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<p><b>Abstract</b>—In order to cost-effectively accommodate a large number of titles in a video system, a hierarchical storage system can be used. In this system, not-so-popular video files are stored in a tertiary level such as a disk/tape library. These files are transferred, or “staged,” to a secondary level composed of magnetic disks before being streamed to the users. This system overcomes the current limitations in using disk/tape libraries to stream videos and resolves the bandwidth difference between staging and streaming. In this paper, we present, via analysis, a model of the system and determine the minimum storage and bandwidth required, at each level, to meet a given user delay goal. We also analyze a number of system operations pertaining to whether or not a file is played while it is being staged (i.e., stage-streaming) and whether or not the displayed segments are deleted (i.e., trail-deletion). We show that stage-streaming and trail-deletion can achieve substantially lower bandwidth and storage requirements. In order to further increase the streaming and storage scalability, a distributed storage system can be used where multiple local servers are put close to user pools and get their files from one of the libraries through a network. We extend the models developed to such a system and specify the resource requirements to meet a given delay goal.</p>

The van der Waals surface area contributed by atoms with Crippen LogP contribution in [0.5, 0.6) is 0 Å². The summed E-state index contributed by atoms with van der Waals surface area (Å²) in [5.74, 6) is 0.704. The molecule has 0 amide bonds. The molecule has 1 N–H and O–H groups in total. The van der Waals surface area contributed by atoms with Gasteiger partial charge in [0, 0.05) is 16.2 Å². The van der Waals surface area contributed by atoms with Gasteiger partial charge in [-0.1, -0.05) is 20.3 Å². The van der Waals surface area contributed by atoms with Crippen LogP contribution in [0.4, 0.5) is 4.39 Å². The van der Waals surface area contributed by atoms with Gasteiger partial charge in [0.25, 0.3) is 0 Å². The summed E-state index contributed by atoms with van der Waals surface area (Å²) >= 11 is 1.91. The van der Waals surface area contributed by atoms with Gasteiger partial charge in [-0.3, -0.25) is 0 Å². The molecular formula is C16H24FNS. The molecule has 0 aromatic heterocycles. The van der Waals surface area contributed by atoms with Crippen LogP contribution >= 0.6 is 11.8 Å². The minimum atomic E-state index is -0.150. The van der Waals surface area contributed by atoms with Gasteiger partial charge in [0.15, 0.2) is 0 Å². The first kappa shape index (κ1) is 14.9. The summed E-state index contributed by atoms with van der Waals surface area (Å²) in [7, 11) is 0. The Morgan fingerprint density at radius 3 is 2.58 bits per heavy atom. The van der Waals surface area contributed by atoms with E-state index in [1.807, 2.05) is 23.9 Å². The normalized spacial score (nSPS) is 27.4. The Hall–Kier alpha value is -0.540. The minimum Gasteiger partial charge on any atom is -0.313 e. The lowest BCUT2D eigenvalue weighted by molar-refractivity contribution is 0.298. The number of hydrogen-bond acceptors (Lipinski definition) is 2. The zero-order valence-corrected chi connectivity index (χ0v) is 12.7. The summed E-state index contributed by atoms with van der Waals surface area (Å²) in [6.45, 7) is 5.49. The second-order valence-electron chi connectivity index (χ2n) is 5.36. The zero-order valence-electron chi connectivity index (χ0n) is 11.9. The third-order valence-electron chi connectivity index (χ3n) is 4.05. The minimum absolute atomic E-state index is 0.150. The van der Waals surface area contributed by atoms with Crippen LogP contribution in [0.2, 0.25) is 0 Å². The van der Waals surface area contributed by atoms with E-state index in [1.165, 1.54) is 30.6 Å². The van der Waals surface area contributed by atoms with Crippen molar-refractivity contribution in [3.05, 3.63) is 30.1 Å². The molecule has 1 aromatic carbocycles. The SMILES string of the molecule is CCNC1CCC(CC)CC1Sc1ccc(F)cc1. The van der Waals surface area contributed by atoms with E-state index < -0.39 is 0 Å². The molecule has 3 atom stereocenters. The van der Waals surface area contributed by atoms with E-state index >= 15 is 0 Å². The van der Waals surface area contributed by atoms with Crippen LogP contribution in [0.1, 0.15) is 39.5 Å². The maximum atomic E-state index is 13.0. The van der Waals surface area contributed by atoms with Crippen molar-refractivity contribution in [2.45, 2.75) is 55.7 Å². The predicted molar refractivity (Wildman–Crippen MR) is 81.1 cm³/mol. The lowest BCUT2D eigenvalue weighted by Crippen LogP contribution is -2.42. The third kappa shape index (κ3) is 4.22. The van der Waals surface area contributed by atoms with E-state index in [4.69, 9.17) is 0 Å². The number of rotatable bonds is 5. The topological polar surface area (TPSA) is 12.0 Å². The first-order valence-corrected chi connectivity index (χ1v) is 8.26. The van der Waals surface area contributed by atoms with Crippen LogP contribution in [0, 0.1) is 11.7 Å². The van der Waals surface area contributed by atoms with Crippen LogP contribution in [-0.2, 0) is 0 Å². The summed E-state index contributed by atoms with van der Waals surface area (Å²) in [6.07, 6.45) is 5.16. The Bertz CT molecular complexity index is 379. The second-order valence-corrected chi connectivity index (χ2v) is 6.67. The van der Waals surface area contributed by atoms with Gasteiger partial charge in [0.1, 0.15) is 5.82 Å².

Hierarchical storage systems, video services, tertiary and secondary levels, distributed storage systems, staging and replacement policies, user delay goal.

F. A. Tobagi and S. G. Chan, "Modeling and Dimensioning Hierarchical Storage Systems for Low-Delay Video Services," in IEEE Transactions on Computers, vol. 52, no. , pp. 907-919, 2003.
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